When it comes to achieving our New Years resolutions the statistics are pretty dismal. Research from the University of Scranton as published in the Journal of Clinical Psychology found that only 8% of people are successful in achieving their New Year resolutions. Similar research conducted by Psychology Professor, Richard Wiseman at the University of Hertfordshire found that only 12% of people actually achieved their New Year resolutions. Given such low levels of success you may be tempted to conclude that goal setting doesn’t work!
It’s not that goal setting doesn’t work. Research shows it does, the challenge is we’re never taught the science of effective goal setting.
A brief history of goal setting theory
Goal setting as a means of bringing about change and improved performance is not a new idea. Nearly 2300 years ago the Greek philosopher Aristotle wrote about four causes of change. One of the causes he identified was what he called the final causes – an exploration into why things came about. Aristotle identified the final cause as one of the as change happening as the result of a defined purpose or end goal. The idea being that purpose or an end result is a powerful catalyst for change. Thousands of years ago Aristotle observed the power of goals to direct action towards an end result.
It wasn’t until 1935 that the first empirical studies of goal setting were conducted by the British philosopher, Cecil Alec Mace. Cecil Alec Mace discredited the widely held idea at the time that workers are primarily incentivised by money. Instead he found that people are motivated by the accomplishment of goals.
The 5 scientific principles of effective goal setting
The father of modern goal setting theory is Dr. Edwin Locke, who expanded upon the work of Cecil Alec Mace and described his findings on goal setting in the 1968 paper, “Towards a theory of task motivation and incentives”. This research paper laid the foundation for the science of modern goal setting.
Dr. Edwin Locke worked closely with Dr. Gary Latham for many years researching the theory of goal setting. Their joint research identified the following five principles of effective goal setting:
- Task complexity
Their research found that the likely hood of achiving of our goals is directly related to the extent that these five principles are present. Let’s explore each of these five goal setting principles in more detail.
1. Set clear and specific goals
”The more specific or explicit the goal, the more precisely performance is regulated.” — Edwin Locke, Motivation through conscious goal setting
Vague and unclear goals are one of the biggest stumbling blocks of goal setting.
Effective goals are clear and specific, the state exactly what you are trying to achieve and by when. When goals are specific we mean that they are measurable, meaning we’re able to measure the goal’s outcomes. When goals that are vague, such as lose some weight, they’re not motivating or easy to achieve. An example of a clear goal is “to lose 10 kilograms in the next six months“. A clear goal is measurable and time-bound.
Measurable goals are powerful as they remove ambiguity and help you focus.
“A goal properly set is halfway reached.” — Zig Ziglar
Specific goals focus your attention. Without them you become distracted, your attention is divided. When goals are vague they create confusion. The lack of specificity makes it difficult to identify what steps you need to take to achieve your goal. The result is you lose focus, you waste time and energy. When goals are clear tasks and activities are easy to identify.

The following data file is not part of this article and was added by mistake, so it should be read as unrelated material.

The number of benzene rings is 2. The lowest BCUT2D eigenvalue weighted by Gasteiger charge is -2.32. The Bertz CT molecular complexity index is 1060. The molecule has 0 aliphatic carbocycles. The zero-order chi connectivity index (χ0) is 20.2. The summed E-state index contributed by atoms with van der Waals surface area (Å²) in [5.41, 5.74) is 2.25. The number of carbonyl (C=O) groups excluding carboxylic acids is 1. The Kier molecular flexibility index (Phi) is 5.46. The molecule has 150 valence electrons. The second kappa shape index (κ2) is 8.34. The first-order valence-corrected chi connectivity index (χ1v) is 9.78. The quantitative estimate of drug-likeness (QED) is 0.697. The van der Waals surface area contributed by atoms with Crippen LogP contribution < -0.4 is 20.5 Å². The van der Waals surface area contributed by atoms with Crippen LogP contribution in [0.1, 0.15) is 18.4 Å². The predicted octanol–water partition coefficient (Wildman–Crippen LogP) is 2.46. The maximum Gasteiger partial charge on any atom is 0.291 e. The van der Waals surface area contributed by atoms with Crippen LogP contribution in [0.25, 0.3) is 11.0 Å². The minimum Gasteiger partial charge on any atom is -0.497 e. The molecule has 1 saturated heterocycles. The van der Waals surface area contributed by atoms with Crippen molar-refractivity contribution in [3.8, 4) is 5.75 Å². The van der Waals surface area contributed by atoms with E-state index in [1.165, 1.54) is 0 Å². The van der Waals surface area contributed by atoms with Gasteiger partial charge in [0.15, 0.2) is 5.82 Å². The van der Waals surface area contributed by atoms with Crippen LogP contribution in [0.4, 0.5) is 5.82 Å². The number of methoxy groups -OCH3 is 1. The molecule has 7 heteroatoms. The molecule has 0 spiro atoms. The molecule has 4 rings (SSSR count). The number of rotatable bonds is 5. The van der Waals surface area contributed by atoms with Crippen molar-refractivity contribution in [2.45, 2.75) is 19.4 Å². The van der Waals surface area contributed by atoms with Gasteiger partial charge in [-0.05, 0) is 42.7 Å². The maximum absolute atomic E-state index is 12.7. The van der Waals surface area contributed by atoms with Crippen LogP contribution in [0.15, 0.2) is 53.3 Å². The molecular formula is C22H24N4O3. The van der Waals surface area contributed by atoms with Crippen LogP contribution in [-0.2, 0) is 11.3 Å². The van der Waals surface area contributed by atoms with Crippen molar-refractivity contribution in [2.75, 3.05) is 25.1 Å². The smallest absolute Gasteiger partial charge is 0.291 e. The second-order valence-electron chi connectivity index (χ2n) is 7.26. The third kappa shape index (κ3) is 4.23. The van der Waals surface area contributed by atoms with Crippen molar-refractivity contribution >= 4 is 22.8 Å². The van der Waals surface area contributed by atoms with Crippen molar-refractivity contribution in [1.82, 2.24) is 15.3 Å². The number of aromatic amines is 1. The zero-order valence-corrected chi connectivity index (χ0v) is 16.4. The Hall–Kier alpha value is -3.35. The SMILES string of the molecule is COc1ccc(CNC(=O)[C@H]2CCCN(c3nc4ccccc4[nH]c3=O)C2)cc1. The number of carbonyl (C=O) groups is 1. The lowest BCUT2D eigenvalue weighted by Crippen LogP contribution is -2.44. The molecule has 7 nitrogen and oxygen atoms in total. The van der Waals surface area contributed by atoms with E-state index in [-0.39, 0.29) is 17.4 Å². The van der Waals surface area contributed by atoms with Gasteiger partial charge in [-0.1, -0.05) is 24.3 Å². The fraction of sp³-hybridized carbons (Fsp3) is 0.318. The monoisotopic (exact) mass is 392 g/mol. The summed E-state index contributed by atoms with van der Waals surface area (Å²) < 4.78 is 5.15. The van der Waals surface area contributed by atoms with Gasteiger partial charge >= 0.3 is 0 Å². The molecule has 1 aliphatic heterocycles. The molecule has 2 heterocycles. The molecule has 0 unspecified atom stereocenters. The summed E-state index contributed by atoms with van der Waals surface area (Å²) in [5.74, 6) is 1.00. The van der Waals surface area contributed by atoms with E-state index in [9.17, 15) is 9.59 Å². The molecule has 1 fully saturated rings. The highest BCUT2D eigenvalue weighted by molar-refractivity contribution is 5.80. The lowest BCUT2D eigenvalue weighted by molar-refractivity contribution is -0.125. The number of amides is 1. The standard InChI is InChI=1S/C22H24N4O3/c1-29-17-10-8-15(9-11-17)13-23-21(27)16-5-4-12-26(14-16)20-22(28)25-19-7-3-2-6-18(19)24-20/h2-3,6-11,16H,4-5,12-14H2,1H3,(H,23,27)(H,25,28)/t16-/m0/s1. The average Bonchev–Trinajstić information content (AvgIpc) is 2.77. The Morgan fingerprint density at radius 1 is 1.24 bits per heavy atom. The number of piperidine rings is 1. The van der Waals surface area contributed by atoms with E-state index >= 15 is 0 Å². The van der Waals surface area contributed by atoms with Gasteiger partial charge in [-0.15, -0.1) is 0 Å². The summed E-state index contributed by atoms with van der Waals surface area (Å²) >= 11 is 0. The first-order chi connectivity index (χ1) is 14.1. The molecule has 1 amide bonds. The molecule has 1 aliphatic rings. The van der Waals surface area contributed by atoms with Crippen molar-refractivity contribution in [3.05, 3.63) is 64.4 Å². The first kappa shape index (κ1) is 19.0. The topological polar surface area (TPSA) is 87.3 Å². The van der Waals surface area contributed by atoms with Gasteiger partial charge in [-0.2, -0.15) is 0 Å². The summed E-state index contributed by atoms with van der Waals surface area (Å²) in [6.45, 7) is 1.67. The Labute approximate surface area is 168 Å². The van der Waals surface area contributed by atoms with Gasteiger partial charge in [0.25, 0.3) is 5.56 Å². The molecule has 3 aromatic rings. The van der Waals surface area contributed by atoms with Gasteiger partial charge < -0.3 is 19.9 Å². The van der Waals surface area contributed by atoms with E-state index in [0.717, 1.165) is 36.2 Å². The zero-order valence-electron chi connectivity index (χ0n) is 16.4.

Specific goals result in higher performance. This is because measurable goals are more effective at guiding action.
“A good archer is known not by his arrows but by his aim.” — Thomas Fuller
Setting specific goals are an important first consideration for effective goal setting. Next time you are setting goals take time to write your goals down and for each goal include a measurable and time-bound description.
2. Set challenging goals
Whilst it is a good to have specific goals, it is just as important to set challenging goals. Research by Edwin Locke and Gary Latham found that people are motivated by challenging goals. In fact, the more difficult and specific a goal is, the harder people will work to achieve it. When goals are too easy or too difficult people will not put forward their best effort.
“Goals that are both specific and difficult lead to the highest performance.” – Edwin Locke, Motivation through conscious goal setting
Research shows challenging goals inspire increased performance. Effort is directly related to the difficultly of a goal. The more difficult the goal, the more effort you’ll invest. As a result is challenging goals lead to higher performance.
Challenging and specific goals create a gap between current and aspirational performance and thereby they motivate greater effort and persistence. Not only do challenging goals motivate people to work harder. People believe that challenging goals are more rewarding.
”The highest level of effort occurred when the task was moderately difficult, and the lowest levels occurred when the task was either very easy or very hard.” – Edwin Locke and Gary Latham, Building a practically useful theory of goal setting and task motivation: a 35-year odyssey
Setting challenging goals requires a careful balance to ensure the right degree of challenge. Goals that are either too easy or too difficult negatively affect motivation and decrease performance. The highest levels of motivation is achieved when goals are somewhere between easy and difficult.
When you next set goals ensure they’re challenging yet realistic, difficult yet attainable. When setting goals ask yourself.